Join Date: Mar 2004
Location: Slave Lake, Alberta, Canada
Feedback Score: 0 reviews
Re: What does the Turbo sound like just before it fails?
There's enough different ways that a turbo can fail that there isn't one particular sound that will announce it's passing... I had one, a long time ago that the owner stated that he thought the transmission was going out... a horrendous scraping noise any time the turbine changed speed. Other failures will make no noise at all....
Everything starts with what happens at the service desk.... How the customer explains the concern - how the service writer interprets it and writes it on the contact sheet... Word of advice at this point.... The contact sheet should contain enough info for the tech to either reproduce the concern or decide if he is going to undertake any particular diagnostic steps (can you smell the disclaimer coming?), if any at all.
If they performed the boost test that I think they did, the engine never exceeds 1200 rpm. This is a pretty good test since it checks VGT operation and other factors but it isn't the be-all, end-all test. Depending on the information I am given on the RO (which, in our store, at least, will have the contact sheet stapled to it - the RO is a pretty terse description of hwat might be on the contact sheet), I might choose to remove the intake ducting and inspect the impeller for signs of damage and check the shaft for "wall slap"... I might choose to road test the truck to see if I could reproduce the symptoms as described.... I might choose to monitor real world boost pressures during the road test... But I do have to be lead there, to a certain degree, by what I have for a description. I need that <something>... be it in description or what I can recreate in a road test...
And here comes the disclaimer.... This is how I would handle it... This is how my guys would handle it... I can't road test everything that leaves our shop, but these guys have never, ever heard me say "that's good enough" - it's either good - or it isn't.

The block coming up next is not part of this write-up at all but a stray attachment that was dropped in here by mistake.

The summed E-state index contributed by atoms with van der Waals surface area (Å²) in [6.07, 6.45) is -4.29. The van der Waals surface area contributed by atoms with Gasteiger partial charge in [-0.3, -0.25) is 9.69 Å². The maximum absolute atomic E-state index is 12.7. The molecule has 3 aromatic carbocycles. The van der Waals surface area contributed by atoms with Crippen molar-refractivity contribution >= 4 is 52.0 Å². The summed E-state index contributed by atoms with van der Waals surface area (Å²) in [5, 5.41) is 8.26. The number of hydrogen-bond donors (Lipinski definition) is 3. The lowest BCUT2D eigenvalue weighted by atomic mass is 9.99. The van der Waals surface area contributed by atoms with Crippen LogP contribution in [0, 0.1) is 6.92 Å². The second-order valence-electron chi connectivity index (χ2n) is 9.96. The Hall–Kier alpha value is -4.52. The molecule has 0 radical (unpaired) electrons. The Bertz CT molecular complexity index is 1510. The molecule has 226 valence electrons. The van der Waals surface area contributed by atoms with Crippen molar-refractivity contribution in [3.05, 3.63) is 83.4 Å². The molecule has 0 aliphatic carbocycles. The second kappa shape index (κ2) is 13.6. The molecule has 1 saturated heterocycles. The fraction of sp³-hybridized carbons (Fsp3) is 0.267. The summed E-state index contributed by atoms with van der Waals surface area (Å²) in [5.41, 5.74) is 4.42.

Unfortunately, and this subject is discussed regularly on another venue, not every shop or every tech shares these values or high standards. And the reasons can be many.... inadequate techs is a big one. These engine management systems are complex and, as FordDoctor so eloquently states, they do separate the men from the boys. And I'm not trying to say that I'm anything special.... I spend a lot of time thinking very hard about the data I have.... logic drives every decision. I digress... Inadequate techs... techs that are faced with DPs that don't offer what training Ford supplies - or production numbers that are unrealistic - or wage packages that reward speed over customer satisfaction... and a lot of situations I can't even imagine.
I apologize for the length of this reply and I apologize that it wandered so much off topic... but there is one last comment....
When you sign the contact sheet... read what the service advisor has written... remember that the tech knows nothing of the situation and needs to know the key factors... and if what he/she has written isn't what you said, don't sign it. This contact sheet is the single most important document in the paper trail that will come from this repair (from a customer satisfaction standpoint).
Thanks for reading...